The Full Wiki

More info on Lexington Herald-Leader

Lexington Herald-Leader: Wikis

Advertisements
  
  

Note: Many of our articles have direct quotes from sources you can cite, within the Wikipedia article! This article doesn't yet, but we're working on it! See more info or our list of citable articles.

Encyclopedia

From Wikipedia, the free encyclopedia

Lexington Herald-Leader
Lexington Herald-Leader front page.jpg
The July 27, 2005 front page of the
Lexington Herald-Leader
Type Daily newspaper
Format Broadsheet
Owner The McClatchy Company
Publisher Timothy M. Kelly
Editor Peter Baniak
Staff writers 143
Founded 1870
(as the Lexington Daily Press)
Headquarters 100 Midland Avenue
Lexington, Kentucky 40508
United States
Circulation 111,124 Daily
138,986 Sunday[1]
ISSN 0745-4260
Official website Kentucky.com

The Lexington Herald-Leader is a newspaper owned by The McClatchy Company and based in the U.S. city of Lexington, Kentucky. According to the 1999 Editor & Publisher International Yearbook, the Herald-Leader's paid circulation is the second largest in the Commonwealth of Kentucky. The newspaper has won the 1986 Pulitzer Prize for Investigative Reporting the 1992 Pulitzer Prize for Editorial Writing and the 2000 Pulitzer Prize for Editorial Cartooning [2]. It has also been a finalist in six other Pulitzer awards over the past 22 years, a record that has been unsurpassed by any mid-sized newspaper in the United States during the same time frame. [3]

The publisher is Timothy M. Kelly, and Peter Baniak is the editor.

Contents

History

The Herald-Leader was created by a 1983 merger of the Lexington Herald and the Lexington Leader. The story of the Herald begins in 1870 with a paper known as the Lexington Daily Press. In 1895, a descendant of that paper was first published as the Morning Herald, later to be renamed the Lexington Herald in 1905. Meanwhile, in 1888 a group of Fayette County Republicans began publication of a competing paper named the Kentucky Leader, which became known as the Lexington Leader in 1901.[4]

In 1937, the owner of the Leader, John Stoll, purchased the Herald [4]. The papers continued as independent entities for several more years; the Herald published a liberal morning paper while the Leader printed a more conservative afternoon edition. The two newspapers had a combined Sunday publication. In 1973, both were purchased by Knight Newspapers, which merged with Ridder Publications to form Knight Ridder the following year.[3] A decade later, in 1983, the Herald and Leader weekday papers merged to form today's Lexington Herald-Leader.[2] From 1979 to 1991, the paper was edited by John Carroll, who went on to edit The Baltimore Sun and The Los Angeles Times.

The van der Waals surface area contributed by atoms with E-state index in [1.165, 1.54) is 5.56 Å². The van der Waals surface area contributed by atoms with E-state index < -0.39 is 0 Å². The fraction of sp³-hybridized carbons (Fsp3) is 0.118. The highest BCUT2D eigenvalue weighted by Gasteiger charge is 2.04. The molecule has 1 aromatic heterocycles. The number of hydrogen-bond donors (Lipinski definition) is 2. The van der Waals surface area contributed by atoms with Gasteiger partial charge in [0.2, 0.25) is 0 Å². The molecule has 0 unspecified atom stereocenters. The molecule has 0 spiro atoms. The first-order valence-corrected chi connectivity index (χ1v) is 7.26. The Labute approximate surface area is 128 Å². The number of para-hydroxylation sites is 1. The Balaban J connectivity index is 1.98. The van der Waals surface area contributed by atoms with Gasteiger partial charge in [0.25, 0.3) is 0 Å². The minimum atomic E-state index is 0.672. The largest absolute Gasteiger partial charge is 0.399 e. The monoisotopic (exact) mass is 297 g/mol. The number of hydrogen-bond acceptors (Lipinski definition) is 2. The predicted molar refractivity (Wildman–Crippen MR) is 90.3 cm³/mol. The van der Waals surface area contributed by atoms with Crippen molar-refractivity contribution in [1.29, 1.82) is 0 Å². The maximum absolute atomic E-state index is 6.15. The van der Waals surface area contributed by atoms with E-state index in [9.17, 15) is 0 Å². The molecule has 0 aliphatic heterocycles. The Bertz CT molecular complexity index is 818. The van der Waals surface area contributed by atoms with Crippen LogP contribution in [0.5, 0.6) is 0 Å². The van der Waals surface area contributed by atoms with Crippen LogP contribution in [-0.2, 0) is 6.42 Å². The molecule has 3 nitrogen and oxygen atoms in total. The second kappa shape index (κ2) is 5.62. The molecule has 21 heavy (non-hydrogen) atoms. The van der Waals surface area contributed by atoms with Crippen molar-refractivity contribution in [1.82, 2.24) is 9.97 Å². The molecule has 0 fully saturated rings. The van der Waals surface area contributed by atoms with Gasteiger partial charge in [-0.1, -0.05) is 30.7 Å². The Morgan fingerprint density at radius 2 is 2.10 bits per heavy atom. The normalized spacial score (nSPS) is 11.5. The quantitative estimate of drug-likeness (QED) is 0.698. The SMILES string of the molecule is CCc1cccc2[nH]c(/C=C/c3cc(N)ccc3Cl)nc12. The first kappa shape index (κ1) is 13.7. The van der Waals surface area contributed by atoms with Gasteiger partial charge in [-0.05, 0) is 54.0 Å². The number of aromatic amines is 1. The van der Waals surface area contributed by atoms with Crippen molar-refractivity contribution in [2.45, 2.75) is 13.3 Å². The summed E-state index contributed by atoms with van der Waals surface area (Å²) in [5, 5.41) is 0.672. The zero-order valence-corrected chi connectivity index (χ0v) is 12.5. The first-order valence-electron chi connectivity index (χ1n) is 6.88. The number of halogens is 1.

On July 11, 2001 the paper reduced four positions due to declining advertising revenue and higher newsprint costs. [5] Long-time columnists Don Edwards and Dick Burdette took voluntary early retirements but are still published occasionally as contributing writers. Dave Wilkinson, vice president for promotion and creative services, accepted a voluntary buyout. The job eliminations were a cumulation of efforts that started in May when the workforce was reduced by 15 positions [5].

On July 4, 2004, the newspaper, in an effort to apologize for failing to cover the 1960s American Civil Rights Movement, published a front-page package of stories and archive photos documenting Lexingtonians involved in the movement [2]. The stories, written by Linda B. Blackford and Linda Minch, received international attention, including a story on the front page of The New York Times. It was also received an annual professional award by the Kentucky chapter of the Special Libraries Association.

On June 27, 2006, the McClatchy Company purchased Knight Ridder for approximately $4 billion in cash and stock on June 27, 2006. [6] It also assumed Knight Ridder debt of $2 billion. McClatchy sold 12 Knight Ridder papers, but the Herald-Leader was one of 20 retained.

Office and production plant

The Herald-Leader's new office and production plant facility was completed in September 1980 at a cost of $23 million [7]. It was a 158,990 square feet (14,771 m2) structure that featured 14 Goss Metro offset presses that had the capacity to produce 600,000 newspapers in a typical week.

The plant is on a 6-acre (24,000 m2) lot at the corner of East Main Street and Midland. The $23 million cost was divided into $7,804,000 for architecture, $750,000 for interiors and $8,500,000 for production equipment and presses.

References

  1. ^ "2007 Top 100 Daily Newspapers in the U.S. by Circulation" (PDF). BurrellesLuce. 2007-03-31. http://www.burrellesluce.com/top100/2007_Top_100List.pdf. Retrieved 2007-06-01.  
  2. ^ a b c "Lexington Herald-Leader". The McClatchy Company. http://www.mcclatchy.com/146/story/357.html. Retrieved 2007-05-21.  
  3. ^ a b Kelly, Tim (2006-06-27). "Knight Ridder contributed to journalism, community". Lexington Herald-Leader. pp. A13.  
  4. ^ a b Carter, Lisa. "John C. Wyatt Lexington Herald-Leader Collection". http://www.uky.edu/Libraries/libpage.php?lweb_id=401&llib_id=13&ltab_rank=2. Retrieved 2007-03-02.  
  5. ^ a b "Veteran Herald-Leader columnists take early retirement". Lexington Herald-Leader. 2001-07-12. pp. B1.  
  6. ^ Sloan, Scott (2006-06-27). "Herald-Leader Joining McClatchy". Lexington Herald-Leader. http://nl.newsbank.com/nl-search/we/Archives?p_product=LH&s_site=kentucky&p_multi=LH&p_theme=realcities&p_action=search&p_maxdocs=200&p_topdoc=1&p_text_direct-0=11289DD8D9669040&p_field_direct-0=document_id&p_perpage=10&p_sort=YMD_date:D&s_trackval=GooglePM. Retrieved 2007-05-21.  
  7. ^ Mastiff, Bruce. "Outward Bound - Landlocked Lexington Survives and Grows." Kentucky Monthly 2.3 (1981)."

External links

Advertisements

Advertisements






Got something to say? Make a comment.
Your name
Your email address
Message